Last month, the SydStart conference in Sydney drew hundreds of entrepreneurs to learn the tools — and pitch their own ideas — to turn a vision into a multimillion-dollar business.
The coming months will see opportunistic creatures migrate to where the grass is greenest; while investors compete to capture the start-up hunting season's prize hog: the next Google.
StartMate has just opened applications for its 2013 accelerator program, and in October, there is Tech23 and TiECon Sydney. November will see a number of local events for Global Entrepreneurship Week and Startup Weekend Sydney.
These events are valuable. Entrepreneurs are fuelled by the inspiration and knowledge of their peers, while networking uncovers the contacts to provide the manpower required to launch an idea.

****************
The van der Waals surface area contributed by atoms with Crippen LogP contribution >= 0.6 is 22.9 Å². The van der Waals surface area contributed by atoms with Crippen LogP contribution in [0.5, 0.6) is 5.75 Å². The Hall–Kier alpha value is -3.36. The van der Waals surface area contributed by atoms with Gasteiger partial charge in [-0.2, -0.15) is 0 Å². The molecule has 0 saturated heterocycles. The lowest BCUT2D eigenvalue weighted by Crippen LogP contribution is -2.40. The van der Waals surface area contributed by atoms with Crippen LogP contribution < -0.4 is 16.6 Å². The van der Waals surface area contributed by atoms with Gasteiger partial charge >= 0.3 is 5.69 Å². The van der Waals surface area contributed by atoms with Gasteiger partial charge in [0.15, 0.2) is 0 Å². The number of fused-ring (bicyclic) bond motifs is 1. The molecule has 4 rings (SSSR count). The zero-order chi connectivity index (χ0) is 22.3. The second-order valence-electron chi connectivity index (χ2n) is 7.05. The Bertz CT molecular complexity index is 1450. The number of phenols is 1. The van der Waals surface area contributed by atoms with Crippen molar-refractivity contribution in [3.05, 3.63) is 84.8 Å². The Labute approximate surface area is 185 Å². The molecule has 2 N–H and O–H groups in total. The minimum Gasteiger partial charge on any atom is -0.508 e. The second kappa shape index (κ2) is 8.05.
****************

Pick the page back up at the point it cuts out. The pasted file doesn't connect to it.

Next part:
However, once you've tasted the bait, it is very easy to be caught in the downward cycle of the "start-up junkie": indulging your ego to feed your addiction. This is when the vulnerable enthusiasts are picked off by the more dangerous predators in the start-up ecosystem.
The signs that the winds were changing was keenly observed by Tyson Lundbech, who brought the Startup Weekend to Australia and also graduated from the inaugural AngelCube accelerator program. Tyson single-handedly established Startup Weekend as the country's premier prototype-building event, spending his time and seemingly boundless energies to use the simple concept to rally the community — creating a cash cow for Optus and Singtel.
Lundbech questioned the "get rich quick" motives of virgin entrepreneurs that are swept up by the excitement of the event and "the scene"; and he bemoaned the "Startup Weekend hangover," when "wannapreneurs" failed to convert their short-lived enthusiasm into long-term action. Lundbech read the writing on the wall when the various companies, organisations, and experts swooped in for a slice of the action, and has moved on to greener pastures.
This start-up hunting season — please innovate with care.